So You Want to Write a Novel
You’ve dreamed your entire life of writing a book. Finally, it’s time. The room is quiet, the bottle of red is empty, the moon’s magic electrifies your thoughts.
Your words flow with ease onto the blank page. The prose is brilliant, heartfelt, and amazingly perfect.
You wonder why others struggle to write. If only they had your talent.
Your type a single pitch letter, share it on Facebook. It goes viral.
The requests from agents to represent you flood your email account.
Publishers are wooing you. They are offering the best book cover designers, tours in top cities. The swear your book will have prime real estate in all the best bookstores.
Your story rockets to the top of the Amazon’s Best Seller list. The downloads for your book surpasses Adele 25.
Your picture is on the cover of Poets and Writers, People, and Time Magazine.
Your number of Twitter followers passes Adriana Grande’s. Jimmy Fallon is your bestie.
And then the dream dissolves. Your neck is stiff and the letters from the keyboard are imprinted on your cheek. You’ve fallen asleep in front of your computer again. Every night it’s the same, even if the only liquid to pass your lips is Green Tea. You wake up to a blank page with a jackhammer pounding inside of your head.
You finally ask yourself: how is it done?
There is not a precise answer on how to write a novel. This is more of a guideline I dug out of my archive for a friend who asked for advice.
How to Write A Novel
2 or more hearty characters, preferably one with a problem in need of solving (you can proceed with 1 character, but with two there is possibility)
Peppering of quirks
½ dozen, more or less, sub-plots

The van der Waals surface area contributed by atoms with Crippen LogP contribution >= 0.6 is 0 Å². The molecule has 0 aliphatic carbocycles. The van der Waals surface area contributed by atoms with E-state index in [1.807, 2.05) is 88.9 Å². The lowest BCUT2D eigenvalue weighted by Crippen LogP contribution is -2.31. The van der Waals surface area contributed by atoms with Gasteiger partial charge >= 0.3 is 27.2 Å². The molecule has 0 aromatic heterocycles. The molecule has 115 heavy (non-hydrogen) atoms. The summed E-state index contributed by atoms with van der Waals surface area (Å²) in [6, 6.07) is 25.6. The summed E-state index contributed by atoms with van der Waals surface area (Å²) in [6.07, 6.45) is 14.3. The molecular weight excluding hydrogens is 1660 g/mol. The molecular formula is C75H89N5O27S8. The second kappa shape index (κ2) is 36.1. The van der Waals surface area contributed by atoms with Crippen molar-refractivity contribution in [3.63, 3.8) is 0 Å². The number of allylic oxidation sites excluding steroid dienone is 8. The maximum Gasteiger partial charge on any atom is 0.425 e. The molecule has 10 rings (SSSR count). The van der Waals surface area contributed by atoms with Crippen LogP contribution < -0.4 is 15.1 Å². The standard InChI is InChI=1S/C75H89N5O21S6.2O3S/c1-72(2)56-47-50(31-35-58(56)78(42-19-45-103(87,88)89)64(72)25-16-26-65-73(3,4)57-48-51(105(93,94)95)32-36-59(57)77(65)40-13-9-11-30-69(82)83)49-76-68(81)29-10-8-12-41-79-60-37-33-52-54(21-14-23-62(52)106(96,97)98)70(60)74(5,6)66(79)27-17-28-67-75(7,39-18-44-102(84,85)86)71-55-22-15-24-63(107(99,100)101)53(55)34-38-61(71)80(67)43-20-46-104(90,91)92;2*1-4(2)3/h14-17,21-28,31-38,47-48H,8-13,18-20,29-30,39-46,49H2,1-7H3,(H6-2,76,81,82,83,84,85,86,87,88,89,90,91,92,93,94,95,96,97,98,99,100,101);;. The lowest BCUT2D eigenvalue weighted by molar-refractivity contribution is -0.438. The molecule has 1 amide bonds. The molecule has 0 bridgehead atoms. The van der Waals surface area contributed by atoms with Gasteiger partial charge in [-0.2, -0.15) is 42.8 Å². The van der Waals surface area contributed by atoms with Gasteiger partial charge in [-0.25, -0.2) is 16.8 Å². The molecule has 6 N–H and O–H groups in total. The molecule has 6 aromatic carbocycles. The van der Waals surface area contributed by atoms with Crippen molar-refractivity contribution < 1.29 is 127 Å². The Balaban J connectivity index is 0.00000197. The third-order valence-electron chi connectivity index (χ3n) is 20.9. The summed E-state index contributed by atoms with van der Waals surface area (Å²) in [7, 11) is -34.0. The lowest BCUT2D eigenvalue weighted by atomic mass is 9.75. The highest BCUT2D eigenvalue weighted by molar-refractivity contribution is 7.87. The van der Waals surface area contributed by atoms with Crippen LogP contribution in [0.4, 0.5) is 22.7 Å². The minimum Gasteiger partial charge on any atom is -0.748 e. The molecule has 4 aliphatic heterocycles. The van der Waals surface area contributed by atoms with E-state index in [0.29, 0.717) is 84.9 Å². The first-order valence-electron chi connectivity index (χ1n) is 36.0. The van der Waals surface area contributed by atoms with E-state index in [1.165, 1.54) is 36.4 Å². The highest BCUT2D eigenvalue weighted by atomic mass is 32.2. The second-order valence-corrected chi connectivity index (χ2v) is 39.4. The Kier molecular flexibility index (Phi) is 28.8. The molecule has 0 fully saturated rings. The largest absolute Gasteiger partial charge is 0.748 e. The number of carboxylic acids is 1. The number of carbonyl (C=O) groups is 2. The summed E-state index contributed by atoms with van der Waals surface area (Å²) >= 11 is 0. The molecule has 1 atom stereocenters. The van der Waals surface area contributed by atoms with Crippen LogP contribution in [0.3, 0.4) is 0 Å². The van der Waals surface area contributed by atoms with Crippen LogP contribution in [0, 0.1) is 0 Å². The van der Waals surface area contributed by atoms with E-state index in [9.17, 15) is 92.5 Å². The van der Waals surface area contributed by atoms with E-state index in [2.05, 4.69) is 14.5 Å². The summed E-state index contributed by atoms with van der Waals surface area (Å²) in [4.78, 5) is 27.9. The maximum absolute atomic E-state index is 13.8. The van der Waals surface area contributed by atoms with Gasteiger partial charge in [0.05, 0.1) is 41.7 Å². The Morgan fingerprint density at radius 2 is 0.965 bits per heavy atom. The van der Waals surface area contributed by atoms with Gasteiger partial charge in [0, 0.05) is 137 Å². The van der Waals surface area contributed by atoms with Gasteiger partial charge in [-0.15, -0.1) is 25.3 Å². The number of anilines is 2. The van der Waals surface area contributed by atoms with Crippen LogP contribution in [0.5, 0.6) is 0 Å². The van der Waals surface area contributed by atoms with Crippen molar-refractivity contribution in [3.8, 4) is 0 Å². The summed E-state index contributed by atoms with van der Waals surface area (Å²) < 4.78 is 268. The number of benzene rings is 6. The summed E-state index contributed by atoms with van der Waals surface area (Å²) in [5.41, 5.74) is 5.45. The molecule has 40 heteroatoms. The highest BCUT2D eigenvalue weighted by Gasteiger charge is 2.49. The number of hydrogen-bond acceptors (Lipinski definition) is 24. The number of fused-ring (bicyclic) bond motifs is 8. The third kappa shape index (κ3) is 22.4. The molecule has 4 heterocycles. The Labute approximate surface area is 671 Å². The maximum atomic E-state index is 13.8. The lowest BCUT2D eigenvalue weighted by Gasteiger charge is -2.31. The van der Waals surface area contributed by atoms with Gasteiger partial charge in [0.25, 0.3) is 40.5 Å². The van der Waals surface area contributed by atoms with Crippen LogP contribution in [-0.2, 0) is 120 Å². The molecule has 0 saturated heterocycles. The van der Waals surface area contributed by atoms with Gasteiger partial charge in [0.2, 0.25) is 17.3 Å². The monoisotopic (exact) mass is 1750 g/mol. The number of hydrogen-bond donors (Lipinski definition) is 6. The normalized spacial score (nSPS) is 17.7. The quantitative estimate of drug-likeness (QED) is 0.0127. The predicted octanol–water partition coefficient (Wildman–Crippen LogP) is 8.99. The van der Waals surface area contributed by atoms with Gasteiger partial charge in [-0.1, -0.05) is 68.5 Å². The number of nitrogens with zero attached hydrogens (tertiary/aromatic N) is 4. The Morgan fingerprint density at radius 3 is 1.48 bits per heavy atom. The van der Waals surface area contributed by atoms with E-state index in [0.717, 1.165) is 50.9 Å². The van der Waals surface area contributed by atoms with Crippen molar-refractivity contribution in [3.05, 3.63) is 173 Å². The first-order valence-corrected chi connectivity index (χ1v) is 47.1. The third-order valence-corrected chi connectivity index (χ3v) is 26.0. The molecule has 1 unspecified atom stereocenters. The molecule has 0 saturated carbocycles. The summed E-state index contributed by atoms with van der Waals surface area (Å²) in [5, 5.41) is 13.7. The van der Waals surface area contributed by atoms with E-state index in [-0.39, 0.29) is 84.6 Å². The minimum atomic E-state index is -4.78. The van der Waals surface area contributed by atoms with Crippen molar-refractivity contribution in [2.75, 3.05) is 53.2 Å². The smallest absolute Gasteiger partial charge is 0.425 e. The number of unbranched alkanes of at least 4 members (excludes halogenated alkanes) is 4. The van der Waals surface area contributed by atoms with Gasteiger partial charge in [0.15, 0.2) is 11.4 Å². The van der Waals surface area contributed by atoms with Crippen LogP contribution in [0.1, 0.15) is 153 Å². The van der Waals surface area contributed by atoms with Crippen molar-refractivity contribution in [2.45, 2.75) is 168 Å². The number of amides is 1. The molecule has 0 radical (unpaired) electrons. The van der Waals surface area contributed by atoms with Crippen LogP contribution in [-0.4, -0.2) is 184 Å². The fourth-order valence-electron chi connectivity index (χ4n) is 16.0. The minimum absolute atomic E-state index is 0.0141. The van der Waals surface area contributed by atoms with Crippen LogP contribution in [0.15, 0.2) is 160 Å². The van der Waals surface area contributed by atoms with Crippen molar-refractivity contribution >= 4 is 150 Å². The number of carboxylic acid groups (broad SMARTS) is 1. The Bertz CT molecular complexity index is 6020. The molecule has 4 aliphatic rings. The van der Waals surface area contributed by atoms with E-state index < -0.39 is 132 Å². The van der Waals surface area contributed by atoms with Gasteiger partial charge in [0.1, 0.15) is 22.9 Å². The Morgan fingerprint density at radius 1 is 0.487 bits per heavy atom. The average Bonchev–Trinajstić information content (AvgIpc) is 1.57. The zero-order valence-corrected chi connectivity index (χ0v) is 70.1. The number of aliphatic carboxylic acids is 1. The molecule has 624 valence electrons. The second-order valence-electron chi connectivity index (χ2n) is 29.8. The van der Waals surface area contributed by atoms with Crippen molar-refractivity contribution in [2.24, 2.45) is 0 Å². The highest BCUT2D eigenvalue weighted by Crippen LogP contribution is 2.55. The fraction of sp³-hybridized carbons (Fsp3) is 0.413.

Multiple dashes of conflict
Heavy sprinkling of tension
Senses on the pages in equal parts:
Just enough narrative
Adequate setting – too much and your readers get bored, not enough and your readers get lost
Not required, but helpful:
1 good chair
Belief in self
Support of family and friends (note: some friends may abandon you during the writing of a novel because you’re “no fun anymore and all you ever do is write”)
One ream of paper or 2-dozen blank moleskins (or journals of preference)
Time (scheduled, measured, managed, and respected)
Daily word limit
A room of your own
Do you still want to write a novel? Really?
On a large blank canvas combine the essential ingredients, stir with equal parts vigor, passion, blood, sweat, and tears, in unquantifiable measurements. Note: The time required to complete is unique to the writer. The approach in which the writer mixes and stirs with vigor is unique to the writer. How the story unfolds on the page is unique to the writer. There is no class or how to book that auto-magically makes the words appear on the page. Only the writer sitting at his or her desk, hour after hour, day after day, until the story is complete, makes this happen. At the end of your journey, perhaps 100,000 words give or take, you’ll have a story as unique as you are, one only you could write.
Do you still want to write a novel? Really truly?
Once you have all the ingredients, mix and write. The baking process is arduous and goes something like this:
Shitty First Draft- you
First Edit – you (completed after the shitty first draft is finished)
Second Edit – you (completed after the first edit; this step consists of rereading your book aloud to your cat or the wall and tweaking as you read; note: may require two reads before next step.)
Third Edit – not you (hire a professional copy and or story editor; at a minimum, a copy editor is worth his or her weight if gold)
Fourth Edit – you (review and incorporate the suggested changes)
Fifth Edit – not you (back to the professional- really truly)
Still want to write a novel?
The above measurements are not exact and merely a suggestion based on personal experience, loss of friends, numerous bottles of wine, several blank canvases, a new chair, three computers and Mac, endless journals for notes, software, unnecessary funds spent on writing books with jacket descriptions which promised me a book in a month.